Luis & Olimar Ledezma, Mojo Grill Latin Infusion 

Luis was the longtime general manager at the Wendy’s on BBD, and then managed the Inside The Box Café at Armature Works from 2018-20 until they raised the rent and forced him to look elsewhere.

Luis says at that moment, Olimar, a senior manager for a car insurance company, “challenged me” to start something. With his management skills, her talent as a chef (learned from culinary classes she took in Spain) and their experiences eating different cuisines while traveling around the world, it was time to take the plunge and “stop working for somebody else.”

So after reading about the container concept in the Neighborhood News in 2019, Luis wasted little time signing up for the chance to run his own business.

“It was a no-brainer deal,” he said. “The KRATE was a great concept.”

Olimar designed the menu at Mojo Grill. The result has been dishes like the Argentinian-inspired Chimichurri steak, the Uruguayan-inspired Choripan sandwich, Cuban-inspired nachos and a variety of other tasty Latin dishes. Drinks, too — Olimar makes a killer homemade sangria.

Like almost every restaurant container at KRATE, business has been hopping. The container is almost never empty and the weekends are a madhouse. 

“When you work hard and put your concept out there and deliver good flavors, people will come back,” Luis said.

This is “definitely” something Luis says he could not have pulled off in New Tampa. While living in Live oak Preserve for 10 years, he saw enough small restaurants turn over to discourage him.

“It would be much harder to become known without spending much more money,” he says. “I wouldn’t take that risk in an expensive brick-and-mortar. This is perfect.”

Sheila & Osman Haque, Life Essentials Refillery  

Sheila’s career in the zero-waste and better living business started on a boat, where she and her three daughters noticed trash floating in the water. That inspired her to start EmbraceLessWasteUSA.com, a website devoted to zero-waste, American-made products.

Haque, who lives in Cory Lake Isles, completed the Pasco Economic Development Council (EDC) business incubator program, and although she could use the EDC container on occasion to sell her products, she wanted her own store.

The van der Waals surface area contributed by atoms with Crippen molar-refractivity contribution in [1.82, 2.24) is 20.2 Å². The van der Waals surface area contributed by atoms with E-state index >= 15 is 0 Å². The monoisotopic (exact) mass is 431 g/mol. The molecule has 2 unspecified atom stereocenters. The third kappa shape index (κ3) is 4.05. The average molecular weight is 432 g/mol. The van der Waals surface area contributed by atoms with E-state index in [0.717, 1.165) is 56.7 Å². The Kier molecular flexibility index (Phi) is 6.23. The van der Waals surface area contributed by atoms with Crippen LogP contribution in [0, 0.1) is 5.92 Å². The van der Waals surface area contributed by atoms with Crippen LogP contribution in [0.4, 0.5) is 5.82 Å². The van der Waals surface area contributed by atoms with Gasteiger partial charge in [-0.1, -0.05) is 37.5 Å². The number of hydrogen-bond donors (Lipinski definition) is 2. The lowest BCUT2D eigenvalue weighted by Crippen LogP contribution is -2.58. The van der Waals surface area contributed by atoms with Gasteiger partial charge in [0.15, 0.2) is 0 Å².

She put herself on the waiting list at the KRATEs while pursuing other opportunities. After passing on a few overpriced, high-rent options, Sheila says Life Essentials Refillery was ready to commit to a Trinity location.

Luckily, KRATE called and said there was an opening. “We were getting build-out pricing (in Trinity),” Sheila says. While she may be paying more per square foot at the smaller KRATE, she says, “the foot traffic is worth it.”

At Life Essentials Refillery, the Haques sell eco-friendly, healthy and locally-sourced items. In fact, Sheila says everything in the store is sourced from small American businesses.

Items like spices, herbs, teas and coffee are popular, as well as less toxic versions of things like detergent, soap and sunblock. But, because they also have a full kitchen, they are also able to sell food. You can bring in your own container and fill it with pasta, beans and candies, and there’s a gluten-free section to choose from as well. 

And if you want to make your own nutbutter, Sheila can help you do that, too.

“The interest so far is better than I expected,” Sheila says. “We’ve met people that come from Sarasota and Gainesville because there’s nothing like this close by.”

All of these KRATE businesses have their own websites and social media presences, as well as their own open hours, but for a complete listing of and more information about all of the KRATE businesses, visit KrateatTheGrove.com.